19 sept. 2006

Ever thought about the inherent problem of taste? One can only judge someone else's taste, negatively or positively, by one's own. For example, if I say someone has good taste that will imply that that person's taste is an agreement with mine. It makes no sense to say someone has *better* taste than me, because this is epistemologically impossible for me to know. It would be admitting that my own taste is faulty, which is impossible, since MY TASTE is the measuring stick in the first place, my only criterion for judging. So people can only have worse taste than mine, by definition. The best one could say is that someone else's taste is almost as good as mine.

Doesn't this imply an impossibility of judging anthologies? That is, every reader is, by definition, in his or her own head, a better judge than the anthologist. The best one can say is that the anthologist is almost as good a judge as I am. So this is in a sense an optical illusion. For any given anthology, there will be a range, from people who say its *almost* as good as the anthology I would have made to people who say it's not nearly as good as the anthology I would have selected. What skews the distribution is that no reviewer would say it is *better* than the selection *I* would have made.

I'm not arguing here for the superiority of MY (Jonathan Mayhew's) taste, but for the absurdity of the measuring stick in the first place. However, there is no end to judgment. There's no way out of this box I've designed.

8 comentarios:

K. Silem Mohammad dijo...

But I think there are lots of people who have better taste than I do--at least to the extent that taste is informed by things like being more well-read, familiar with more aesthetic contexts, etc. And isn't it always thus informed, to a very considerable extent indeed?

Sure, I "know what I like." But I consider it one of the markers of however advanced my taste is that it is subject to change in the right conditions.

Jonathan dijo...

Yeah, but why ruin my airtight symmetrical scenario with such a logical and insightful point? It is the fact that taste is not a static thing that is the saving grace, perhaps.

Joseph dijo...

There's also the issue of "good taste" as a category of stuffy, conservative aesthetics appreciated by "polite society". Which designation allows someone like John Waters or early Peter Jackson (who made a film called "Bad Taste") to appreciate the lower virtues.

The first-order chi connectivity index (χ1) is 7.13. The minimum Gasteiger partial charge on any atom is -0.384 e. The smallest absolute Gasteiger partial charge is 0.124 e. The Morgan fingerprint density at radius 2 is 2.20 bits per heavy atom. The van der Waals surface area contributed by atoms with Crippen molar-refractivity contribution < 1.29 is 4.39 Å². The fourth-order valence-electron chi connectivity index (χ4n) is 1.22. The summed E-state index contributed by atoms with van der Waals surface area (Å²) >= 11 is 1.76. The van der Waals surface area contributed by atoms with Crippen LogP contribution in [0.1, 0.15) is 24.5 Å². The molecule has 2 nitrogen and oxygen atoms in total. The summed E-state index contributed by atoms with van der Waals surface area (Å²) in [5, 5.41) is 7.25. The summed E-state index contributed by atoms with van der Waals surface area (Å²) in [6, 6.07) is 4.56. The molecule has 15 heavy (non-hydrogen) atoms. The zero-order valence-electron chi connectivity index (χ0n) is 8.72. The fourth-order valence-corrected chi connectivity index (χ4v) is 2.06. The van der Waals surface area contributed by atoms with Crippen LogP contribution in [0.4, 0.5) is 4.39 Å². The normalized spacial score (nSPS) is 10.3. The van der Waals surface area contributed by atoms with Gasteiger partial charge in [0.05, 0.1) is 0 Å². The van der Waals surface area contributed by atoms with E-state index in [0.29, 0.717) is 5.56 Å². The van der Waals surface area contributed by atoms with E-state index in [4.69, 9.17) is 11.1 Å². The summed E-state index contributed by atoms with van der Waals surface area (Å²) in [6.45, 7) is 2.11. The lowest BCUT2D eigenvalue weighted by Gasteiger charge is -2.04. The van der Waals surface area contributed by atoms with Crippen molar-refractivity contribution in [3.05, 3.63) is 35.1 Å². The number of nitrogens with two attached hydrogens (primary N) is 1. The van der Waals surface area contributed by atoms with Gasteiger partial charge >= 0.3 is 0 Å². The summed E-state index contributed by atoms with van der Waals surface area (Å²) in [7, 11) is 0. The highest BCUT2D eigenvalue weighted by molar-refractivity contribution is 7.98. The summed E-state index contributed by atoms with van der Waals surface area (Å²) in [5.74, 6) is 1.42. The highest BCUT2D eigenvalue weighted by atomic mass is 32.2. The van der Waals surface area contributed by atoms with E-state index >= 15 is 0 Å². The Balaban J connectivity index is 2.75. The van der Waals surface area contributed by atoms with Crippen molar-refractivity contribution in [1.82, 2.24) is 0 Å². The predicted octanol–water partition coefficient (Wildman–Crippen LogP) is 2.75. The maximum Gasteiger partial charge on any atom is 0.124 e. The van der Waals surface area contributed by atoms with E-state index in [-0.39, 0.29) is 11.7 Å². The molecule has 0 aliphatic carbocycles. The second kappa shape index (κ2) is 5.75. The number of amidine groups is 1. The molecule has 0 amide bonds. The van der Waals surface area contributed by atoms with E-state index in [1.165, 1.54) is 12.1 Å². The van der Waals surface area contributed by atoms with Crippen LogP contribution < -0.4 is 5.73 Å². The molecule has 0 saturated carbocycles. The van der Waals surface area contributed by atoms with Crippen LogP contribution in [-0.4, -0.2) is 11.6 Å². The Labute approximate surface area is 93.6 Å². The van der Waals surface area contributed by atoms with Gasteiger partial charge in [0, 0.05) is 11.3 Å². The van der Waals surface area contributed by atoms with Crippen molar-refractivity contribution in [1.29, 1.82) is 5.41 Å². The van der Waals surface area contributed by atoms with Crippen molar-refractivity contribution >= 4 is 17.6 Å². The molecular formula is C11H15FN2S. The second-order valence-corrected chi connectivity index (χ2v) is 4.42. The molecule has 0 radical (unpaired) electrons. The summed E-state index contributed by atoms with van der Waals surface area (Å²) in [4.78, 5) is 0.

But maybe that really doesn't matter, it just substitutes Jackson's "bad taste" as better taste than oh I don't know Clement Greenberg's "good taste".

Jonathan dijo...

Nah. I don't think anyone believes in good taste as a function of polite society any more. There is no polite society any more. Clement Greenberg never belonged to it anyway.

Joseph dijo...

Perhaps "polite society" wasn't the phrase I was searching for, but "good taste" is appealed to as a barometer of "public taste" isn't it? It was only 7 years ago that Giuliani withdrew city funding for the Sensation exhibit because he found it to be in bad taste...(I guess that makes it impolite society).

Though I'm not up to date on media theory, so I could be wrong.

Jonathan dijo...

I wasnt' really thinking of "bad taste" in the sense of public offensivieness. I meant more in the sense that it is bad taste to like Kenny G or Billy Collins.

Ginger Heatter dijo...

K. Silem beat me to it. I look to people with better taste than my own to guide me down new roads. That's not to claim I'm open to absolutely everything, but I'm glad there are smarter, better-read, more sensitive people in the world. Life would be a drag otherwise.

Jonathan dijo...

I think my original point was lost: that there is a distorting mechanism; for any selection such as the BAP, each one of us usually thinks he or she could have done it better. Only a selection that approximates the taste of the reader will seem better than what said reader him or her self would have chosen.

Sure, I can think of a few people who I would trust more than myself to come up with a good selection, but those people are those who agree with my general aesthetics already but are simply better read or smarter than me.